Election 2015: Nigerian democracy comes of age
“We don’t vote for people because they are the exact embodiment of our values, but because they are likely to be the most responsive to them.”
– Charles M. Blow (American Journalist; 11 August 1970 – Date)
ELECTIONS allow democratic nations a chance to celebrate the rebirth of values of popular representation of the interest of the people. Nigerians have, through the recent 2015 General Elections, celebrated this important aspect of democracy. More importantly, the loss of an election by an incumbent Nigerian President in Dr. Goodluck Ebele Jonathan to an opposition candidate, General Muhammadu Buhari, signifies the coming of age of the Nigerian democracy. While congratulating Muhammadu Buhari, one must thank President Goodluck Jonathan for living up to his oath of office and promise that he would conduct a credible election. This is to his eternal credit and history will forever be kind to him. We Nigerians are very religious people; thus one can say that God has been very kind to Dr. Jonathan. He has scored so many firsts that one has almost lost count – first Nigerian President from the South South; first southern minority elected President; first Nigerian President with no shoes while growing up, etc. Jonathan is on his way out with our prayers and gratitude ringing in his ears. This is no time for recriminations. This is a time for celebrations by the generality of Nigerians. We have every cause to be happy.
A few years ago, an American think-tank came up with the notion that our nation is at a risk of a cataclysmic breakup come 2015. Neither this group, nor the generality of Nigerians, ever envisaged that the dreaded year 2015 would be the year that elections would be held. To worsen our situation, the dreaded Boko Haram terrorists made life very difficult for Nigerians especially in the North eastern part of the country through mindless attacks. They were intent on not only disrupting our hard-worn democracy but creating divisions as well as instigating a possible civil war in the country. Thus the fact that the elections were held, winners emerged and were generally accepted, represent small victory for our beloved Nigeria. For these, and much more, Nigerians of all backgrounds deserve praise and congratulations. We now call on all the candidates to call their men and women to order. The country had witnessed some caustic pronouncements over the last one year or so. We put that down to exuberance in politicking, although it has been at a great cost to our relations as well as the economy. Fear of a possible post-election mayhem has led to capital flight and loss of investments. However, we must accept this as the pains of democracy at its infancy. The time now is for healing the wounds and engaging in nation-building. We owe it to future generations not to orchestrate upheavals that would set our nation backwards. One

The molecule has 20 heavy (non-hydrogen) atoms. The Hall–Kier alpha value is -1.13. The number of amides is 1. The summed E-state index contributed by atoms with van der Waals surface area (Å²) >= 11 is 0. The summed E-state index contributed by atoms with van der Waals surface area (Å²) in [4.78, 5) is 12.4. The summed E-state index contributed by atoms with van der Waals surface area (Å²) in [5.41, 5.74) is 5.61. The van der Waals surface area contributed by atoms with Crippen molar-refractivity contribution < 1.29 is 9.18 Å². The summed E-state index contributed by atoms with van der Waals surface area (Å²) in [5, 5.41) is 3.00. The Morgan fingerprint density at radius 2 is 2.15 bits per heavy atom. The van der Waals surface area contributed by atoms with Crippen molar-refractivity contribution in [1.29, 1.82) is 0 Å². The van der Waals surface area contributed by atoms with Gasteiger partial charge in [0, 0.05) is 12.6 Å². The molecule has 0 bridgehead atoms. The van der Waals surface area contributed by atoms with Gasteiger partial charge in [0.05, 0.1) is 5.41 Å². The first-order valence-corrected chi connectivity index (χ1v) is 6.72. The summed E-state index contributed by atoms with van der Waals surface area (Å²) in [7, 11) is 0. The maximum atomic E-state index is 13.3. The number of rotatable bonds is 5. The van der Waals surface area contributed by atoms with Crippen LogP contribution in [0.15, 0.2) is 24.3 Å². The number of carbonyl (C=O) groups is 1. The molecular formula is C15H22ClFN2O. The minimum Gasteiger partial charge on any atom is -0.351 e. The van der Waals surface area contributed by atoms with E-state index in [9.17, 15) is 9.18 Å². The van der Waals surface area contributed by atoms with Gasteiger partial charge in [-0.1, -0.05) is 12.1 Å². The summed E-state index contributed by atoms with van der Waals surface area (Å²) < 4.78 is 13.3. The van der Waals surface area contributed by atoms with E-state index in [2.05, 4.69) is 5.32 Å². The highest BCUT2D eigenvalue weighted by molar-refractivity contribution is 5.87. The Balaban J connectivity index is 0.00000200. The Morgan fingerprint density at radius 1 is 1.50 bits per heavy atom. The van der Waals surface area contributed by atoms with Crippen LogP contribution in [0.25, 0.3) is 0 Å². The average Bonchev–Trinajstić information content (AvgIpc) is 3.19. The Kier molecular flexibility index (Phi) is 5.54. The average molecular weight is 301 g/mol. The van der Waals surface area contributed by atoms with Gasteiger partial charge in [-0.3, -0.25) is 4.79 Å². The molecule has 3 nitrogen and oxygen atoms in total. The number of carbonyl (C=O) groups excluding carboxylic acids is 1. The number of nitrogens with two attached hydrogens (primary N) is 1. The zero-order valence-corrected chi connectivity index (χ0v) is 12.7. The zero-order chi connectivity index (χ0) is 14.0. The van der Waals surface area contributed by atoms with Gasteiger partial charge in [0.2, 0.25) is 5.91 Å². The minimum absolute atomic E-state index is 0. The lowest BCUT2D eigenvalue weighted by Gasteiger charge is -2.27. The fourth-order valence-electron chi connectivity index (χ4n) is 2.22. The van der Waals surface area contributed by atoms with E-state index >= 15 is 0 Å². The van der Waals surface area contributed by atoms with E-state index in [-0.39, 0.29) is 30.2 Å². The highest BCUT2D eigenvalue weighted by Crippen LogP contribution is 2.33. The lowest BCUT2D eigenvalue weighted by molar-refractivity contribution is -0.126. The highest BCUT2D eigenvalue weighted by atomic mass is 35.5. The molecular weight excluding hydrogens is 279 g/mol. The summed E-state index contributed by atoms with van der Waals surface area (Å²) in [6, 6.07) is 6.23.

congratulates and welcomes our new President, Muhammadu Buhari. One remembers his time as a Military Head of State way back between December 1983 and August 1985. One wishes to remind him that this is no time to fight old battles. He should forgive and forget for the sake of Nigeria. The world of the 1980s has changed remarkably. The Soviet Union, Yugoslavia and Sudan have all disintegrated. Our country share similar fault lines with these aforementioned countries, not least because of religious, ethnic and relative poverty. You, General Buhari has been accused of being a religious bigot and an Islamist. Most of us do not believe a word of this, hence we voted for you. Moderation is the part to toe Sir. Leave religion to the individual and his / her God. We fought for democracy and Press freedom. We know there cannot be a renewal of that notorious Decree 4 but we want a moral rebirth all the same. One would want to see Boko Haram wiped off the map. Our military should be empowered and provided to protect us. One wants to see the excesses of all those ethnic militias or paramilitary organisations curtailed. The economy would have to be developed to absorb these people in productive and legitimate ventures. The new Nigeria we believe you can build, you will build, must accommodate all of us.
Finally, one wishes to call on those of us who have no political affiliations that the job of shaping the nation and the behaviour of its politicians is only half done. We should let the new government know that desperate individuals or political opportunists have no place in civilised government. The corruption and profligacy that characterised the last government must never be allowed in this or any other Nigerian government at any level. The security of our nation must never be allowed to be jeopardised by any group however powerful. We should be ready to put the new government under strict watch. We voted for General Buhari, not because he is a saint, but because we think he is likely to be more responsive to our national aspirations and yearnings. Our democracy and freedom were won with the blood and sweat of great Nigerian nationalists and these must be protected. Echoing the words of the immortal President Nelson Mandela of South Africa – never, never again must our beautiful and fertile country Nigeria be allowed to degenerate to the levels we had witnessed in the last six years when a group was completely excluded from the governance and all good things seemed to flow in the direction of a particular ethnic grouping to the detriment of others. Nor must we allow or encourage the oppression of one group by another. • Bamigboye, a consultant gynaecologist, lives in the UK.
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